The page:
The handleLoad was defined as an event in the createSilverlight function. When Silverlight renders the control it calls this, passing it a reference to the control, the contents of the 'userContext' variable (which can be set in the createSilverlight), and a reference to the root canvas element.

This function finds the text block (called 'txt') and adds an event listener to it. The event that it is listening for is 'MouseLeftButtonDown', and when this happens the function called 'txtClicked' should be called.

When you implement an event handler, your function should accept parameters for 'sender' (the originator of the event) and 'args' (arguments associated with the event)

In this code you can see that when the user clicks the text block, the text will be changed to "You clicked me!"

Step 5. Your HTML Page
Now you put it all together with an HTML page that references each of the JavaScript files and embeds the Silverlight control. Here's the full HTML markup:

1: <!DOCTYPE HTML PUBLIC "-//W3C//DTD HTML 4.01 Transitional//EN"
"http://www.w3c.org/TR/1999/REC-html401-19991224/loose.dtd">
2: <html xmlns="http://www.w3.org/1999/xhtml">
3: <head>
4:   <title>ZeroHero</title>
5:
6:   <script type="text/javascript" src="Silverlight.js"></script>
1:
2:   <script type="text/javascript" src="CreateSilverlight.js">
1: </script>
2:   <script type="text/javascript" src="code.js">
1: </script>
2:   <style type="text/css">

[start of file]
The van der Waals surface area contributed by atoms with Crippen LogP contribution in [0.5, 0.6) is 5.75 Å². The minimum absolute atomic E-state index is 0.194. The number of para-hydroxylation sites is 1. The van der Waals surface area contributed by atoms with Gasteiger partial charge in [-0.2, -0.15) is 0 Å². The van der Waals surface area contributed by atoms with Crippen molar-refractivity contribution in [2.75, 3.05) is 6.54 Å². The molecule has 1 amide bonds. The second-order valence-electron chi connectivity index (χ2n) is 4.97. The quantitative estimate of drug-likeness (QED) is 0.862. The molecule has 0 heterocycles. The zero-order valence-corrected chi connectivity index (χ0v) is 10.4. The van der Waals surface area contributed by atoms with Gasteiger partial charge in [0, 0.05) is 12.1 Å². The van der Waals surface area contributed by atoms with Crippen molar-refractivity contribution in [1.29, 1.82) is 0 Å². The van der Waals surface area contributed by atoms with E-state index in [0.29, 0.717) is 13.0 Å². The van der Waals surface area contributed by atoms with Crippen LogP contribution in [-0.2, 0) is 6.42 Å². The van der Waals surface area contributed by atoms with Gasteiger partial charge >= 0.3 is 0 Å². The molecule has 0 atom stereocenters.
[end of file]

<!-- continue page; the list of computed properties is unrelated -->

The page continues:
3:     .silverlightHost {
4:       height: 480px;
5:       width: 640px;
6:     }
7:   </style>
8: </head>
9:
10: <body>
11:   <div id="SilverlightControlHost" class="silverlightHost">
12:     <script type="text/javascript">
13:       createSilverlight();
14:     </script>
7:   </div>
8: </body>
9: </html>

Upload all these files to your web server and you're done.

This might have seemed to be a lot just to get a 'Hello World' applicaiton, but it covers the full broad principles of developing a SIlverlight 1.0 application. You saw how to use Silverlight.js and createSilverlight.js, write XAML, load XAML into Silverlight, hook up events and create on-the-fly event handlers.

You can see the application in action here:

In the next part of this series, we'll look at Expression Blend, and how you can use it to design your XAML to make it richer!

More Stories By Laurence Moroney

Laurence Moroney is a senior Technology Evangelist at Microsoft and the author of 'Introducing Microsoft Silverlight' as well as several more books on .NET, J2EE, Web Services and Security. Prior to working for Microsoft, his career spanned many different domains, including interoperability and architecture for financial services systems, airports, casinos and professional sports.